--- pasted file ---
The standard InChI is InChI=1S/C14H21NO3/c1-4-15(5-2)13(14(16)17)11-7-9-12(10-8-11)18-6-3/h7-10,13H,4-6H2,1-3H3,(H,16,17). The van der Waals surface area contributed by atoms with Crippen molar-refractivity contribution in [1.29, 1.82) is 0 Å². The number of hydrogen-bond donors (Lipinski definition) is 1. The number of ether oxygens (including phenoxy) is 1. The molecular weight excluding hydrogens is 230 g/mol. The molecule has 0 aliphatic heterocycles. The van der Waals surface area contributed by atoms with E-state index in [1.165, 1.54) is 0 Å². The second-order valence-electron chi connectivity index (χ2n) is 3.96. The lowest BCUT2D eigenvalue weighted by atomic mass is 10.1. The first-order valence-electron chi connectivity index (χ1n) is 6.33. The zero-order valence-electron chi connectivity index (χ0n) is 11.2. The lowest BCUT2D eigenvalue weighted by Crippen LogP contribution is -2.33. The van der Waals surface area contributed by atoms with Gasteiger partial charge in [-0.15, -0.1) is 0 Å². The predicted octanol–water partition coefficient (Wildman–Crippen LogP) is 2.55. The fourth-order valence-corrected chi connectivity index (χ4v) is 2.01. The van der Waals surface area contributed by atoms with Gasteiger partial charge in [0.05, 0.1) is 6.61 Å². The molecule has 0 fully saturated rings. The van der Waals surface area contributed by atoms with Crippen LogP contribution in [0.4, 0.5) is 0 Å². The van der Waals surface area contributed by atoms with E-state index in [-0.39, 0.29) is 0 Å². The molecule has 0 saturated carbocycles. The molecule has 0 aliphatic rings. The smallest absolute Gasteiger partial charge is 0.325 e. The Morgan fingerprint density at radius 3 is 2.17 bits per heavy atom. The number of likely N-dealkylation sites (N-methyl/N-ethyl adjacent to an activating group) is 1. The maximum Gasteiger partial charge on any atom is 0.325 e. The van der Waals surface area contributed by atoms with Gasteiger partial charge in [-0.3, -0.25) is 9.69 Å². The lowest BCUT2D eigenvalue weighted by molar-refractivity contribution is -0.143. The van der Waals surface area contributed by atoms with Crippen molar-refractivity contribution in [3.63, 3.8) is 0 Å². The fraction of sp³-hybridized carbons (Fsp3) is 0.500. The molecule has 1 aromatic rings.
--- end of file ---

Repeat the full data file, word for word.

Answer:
The standard InChI is InChI=1S/C14H21NO3/c1-4-15(5-2)13(14(16)17)11-7-9-12(10-8-11)18-6-3/h7-10,13H,4-6H2,1-3H3,(H,16,17). The van der Waals surface area contributed by atoms with Crippen molar-refractivity contribution in [1.29, 1.82) is 0 Å². The number of hydrogen-bond donors (Lipinski definition) is 1. The number of ether oxygens (including phenoxy) is 1. The molecular weight excluding hydrogens is 230 g/mol. The molecule has 0 aliphatic heterocycles. The van der Waals surface area contributed by atoms with E-state index in [1.165, 1.54) is 0 Å². The second-order valence-electron chi connectivity index (χ2n) is 3.96. The lowest BCUT2D eigenvalue weighted by atomic mass is 10.1. The first-order valence-electron chi connectivity index (χ1n) is 6.33. The zero-order valence-electron chi connectivity index (χ0n) is 11.2. The lowest BCUT2D eigenvalue weighted by Crippen LogP contribution is -2.33. The van der Waals surface area contributed by atoms with Gasteiger partial charge in [-0.15, -0.1) is 0 Å². The predicted octanol–water partition coefficient (Wildman–Crippen LogP) is 2.55. The fourth-order valence-corrected chi connectivity index (χ4v) is 2.01. The van der Waals surface area contributed by atoms with Gasteiger partial charge in [0.05, 0.1) is 6.61 Å². The molecule has 0 fully saturated rings. The van der Waals surface area contributed by atoms with Crippen LogP contribution in [0.4, 0.5) is 0 Å². The van der Waals surface area contributed by atoms with E-state index in [-0.39, 0.29) is 0 Å². The molecule has 0 saturated carbocycles. The molecule has 0 aliphatic rings. The smallest absolute Gasteiger partial charge is 0.325 e. The Morgan fingerprint density at radius 3 is 2.17 bits per heavy atom. The number of likely N-dealkylation sites (N-methyl/N-ethyl adjacent to an activating group) is 1. The maximum Gasteiger partial charge on any atom is 0.325 e. The van der Waals surface area contributed by atoms with Gasteiger partial charge in [-0.3, -0.25) is 9.69 Å². The lowest BCUT2D eigenvalue weighted by molar-refractivity contribution is -0.143. The van der Waals surface area contributed by atoms with Crippen molar-refractivity contribution in [3.63, 3.8) is 0 Å². The fraction of sp³-hybridized carbons (Fsp3) is 0.500. The molecule has 1 aromatic rings.